2. There are three simultaneous races in the 2016 Democratic primary: the race for money; the race for popular support (and the appearance of popular support); and the race for pledged delegates.
Sanders is winning the first race by a large margin, is tied or leading in the second, and is rising from behind in the third. The Democratic contest isn't just about pledged delegates. It's also about the optics of the Democratic nomination as seen by national voters, a nomination that will culminate in the convention in Philadelphia. The nominee coming out of that convention will be judged by voters of the nation, all of them, in terms of those optics.
Here's what that means. Assume the leaders of the Democratic Party want to win in November — not a safe assumption, but let's assume it anyway, since the country is both making that assumption and being led to make it by the press. (I personally think most Party leaders want Clinton nominated anyway, regardless of how they get her there. But I'm not the usual, casual, semi-paying-attention contest-watcher.)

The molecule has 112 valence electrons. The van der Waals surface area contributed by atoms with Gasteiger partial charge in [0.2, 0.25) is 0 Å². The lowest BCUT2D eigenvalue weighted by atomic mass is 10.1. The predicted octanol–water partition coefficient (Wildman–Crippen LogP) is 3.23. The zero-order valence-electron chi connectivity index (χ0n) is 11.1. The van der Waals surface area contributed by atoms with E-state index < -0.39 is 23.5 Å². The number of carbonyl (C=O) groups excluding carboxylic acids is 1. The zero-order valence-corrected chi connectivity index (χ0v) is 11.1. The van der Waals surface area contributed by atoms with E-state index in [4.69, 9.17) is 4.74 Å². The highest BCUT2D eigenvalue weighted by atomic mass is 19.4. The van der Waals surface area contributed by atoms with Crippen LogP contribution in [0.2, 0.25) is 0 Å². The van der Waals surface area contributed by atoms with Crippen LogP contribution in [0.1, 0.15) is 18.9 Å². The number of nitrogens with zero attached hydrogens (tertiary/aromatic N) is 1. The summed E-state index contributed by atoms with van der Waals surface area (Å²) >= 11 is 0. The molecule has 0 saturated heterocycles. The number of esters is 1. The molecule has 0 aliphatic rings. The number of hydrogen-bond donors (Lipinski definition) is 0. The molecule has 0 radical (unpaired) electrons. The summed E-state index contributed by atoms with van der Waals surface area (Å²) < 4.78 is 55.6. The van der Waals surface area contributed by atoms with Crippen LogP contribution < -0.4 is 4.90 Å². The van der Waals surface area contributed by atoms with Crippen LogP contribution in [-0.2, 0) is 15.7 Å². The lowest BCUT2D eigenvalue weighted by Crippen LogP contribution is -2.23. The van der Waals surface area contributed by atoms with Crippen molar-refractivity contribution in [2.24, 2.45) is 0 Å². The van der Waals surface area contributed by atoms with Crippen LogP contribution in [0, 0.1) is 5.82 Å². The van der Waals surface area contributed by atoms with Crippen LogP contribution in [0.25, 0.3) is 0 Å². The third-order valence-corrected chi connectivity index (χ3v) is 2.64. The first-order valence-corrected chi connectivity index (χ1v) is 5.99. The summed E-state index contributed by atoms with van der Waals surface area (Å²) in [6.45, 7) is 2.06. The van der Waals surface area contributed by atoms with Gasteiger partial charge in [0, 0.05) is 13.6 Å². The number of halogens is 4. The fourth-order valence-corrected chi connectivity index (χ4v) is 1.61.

Now consider the three races going on in the Democratic primary contest:
- The race for money, both overall campaign dollars and small-donor funding, which indicates popularity
- The race for popular support as expressed by national polls and crowd size
- The race for "pledged delegates"
Sanders Winning the Race for Funding
Bernie Sanders is winning the first race hands down, and it's being noticed. The following compares Sanders' and Clinton's fundraising through the end of March (my yellow highlight) as released by the campaigns in early April (current March numbers from FEC filings are very slightly different). This does not include super PAC money, just contributions to the campaigns themselves.
Sanders has actually outraised Clinton in total "hard money" at this point, $182 million to $180 million, as this All In with Chris Hayes segment explains (h/t GottaLaff for the clip):
Notice Nick Confessore's comment about Clinton having to find new donors since so many of her current donors are maxed out, i.e., have contributed all the "hard money" to her allowed by law.
It's not just important that Sanders is winning the money race. It's important that this is being noticed by the press and the public.